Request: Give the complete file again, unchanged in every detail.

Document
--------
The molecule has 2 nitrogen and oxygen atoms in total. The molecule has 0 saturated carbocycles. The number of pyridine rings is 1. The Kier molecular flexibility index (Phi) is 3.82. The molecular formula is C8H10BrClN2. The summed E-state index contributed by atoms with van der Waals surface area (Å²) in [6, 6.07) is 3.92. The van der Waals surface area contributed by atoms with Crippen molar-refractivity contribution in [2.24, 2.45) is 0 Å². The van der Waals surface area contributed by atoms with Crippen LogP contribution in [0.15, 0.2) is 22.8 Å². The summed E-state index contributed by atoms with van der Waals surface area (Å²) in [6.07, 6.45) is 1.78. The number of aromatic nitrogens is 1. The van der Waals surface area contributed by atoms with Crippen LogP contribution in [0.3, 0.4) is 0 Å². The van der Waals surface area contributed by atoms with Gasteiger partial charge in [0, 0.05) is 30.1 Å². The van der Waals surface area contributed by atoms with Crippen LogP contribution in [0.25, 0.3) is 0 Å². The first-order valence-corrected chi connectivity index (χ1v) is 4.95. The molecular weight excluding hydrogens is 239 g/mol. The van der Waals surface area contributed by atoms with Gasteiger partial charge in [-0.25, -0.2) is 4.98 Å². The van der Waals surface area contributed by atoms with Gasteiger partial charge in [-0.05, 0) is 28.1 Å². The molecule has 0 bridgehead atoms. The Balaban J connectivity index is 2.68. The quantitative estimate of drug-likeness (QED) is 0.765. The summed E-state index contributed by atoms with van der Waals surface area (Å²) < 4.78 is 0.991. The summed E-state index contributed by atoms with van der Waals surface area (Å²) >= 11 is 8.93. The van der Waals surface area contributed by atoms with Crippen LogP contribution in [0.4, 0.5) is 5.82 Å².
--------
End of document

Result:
The molecule has 2 nitrogen and oxygen atoms in total. The molecule has 0 saturated carbocycles. The number of pyridine rings is 1. The Kier molecular flexibility index (Phi) is 3.82. The molecular formula is C8H10BrClN2. The summed E-state index contributed by atoms with van der Waals surface area (Å²) in [6, 6.07) is 3.92. The van der Waals surface area contributed by atoms with Crippen molar-refractivity contribution in [2.24, 2.45) is 0 Å². The van der Waals surface area contributed by atoms with Crippen LogP contribution in [0.15, 0.2) is 22.8 Å². The summed E-state index contributed by atoms with van der Waals surface area (Å²) in [6.07, 6.45) is 1.78. The number of aromatic nitrogens is 1. The van der Waals surface area contributed by atoms with Crippen LogP contribution in [0.3, 0.4) is 0 Å². The van der Waals surface area contributed by atoms with Gasteiger partial charge in [0, 0.05) is 30.1 Å². The van der Waals surface area contributed by atoms with Crippen LogP contribution in [0.25, 0.3) is 0 Å². The first-order valence-corrected chi connectivity index (χ1v) is 4.95. The molecular weight excluding hydrogens is 239 g/mol. The van der Waals surface area contributed by atoms with Gasteiger partial charge in [-0.25, -0.2) is 4.98 Å². The van der Waals surface area contributed by atoms with Gasteiger partial charge in [-0.05, 0) is 28.1 Å². The molecule has 0 bridgehead atoms. The Balaban J connectivity index is 2.68. The quantitative estimate of drug-likeness (QED) is 0.765. The summed E-state index contributed by atoms with van der Waals surface area (Å²) < 4.78 is 0.991. The summed E-state index contributed by atoms with van der Waals surface area (Å²) >= 11 is 8.93. The van der Waals surface area contributed by atoms with Crippen LogP contribution in [0.4, 0.5) is 5.82 Å².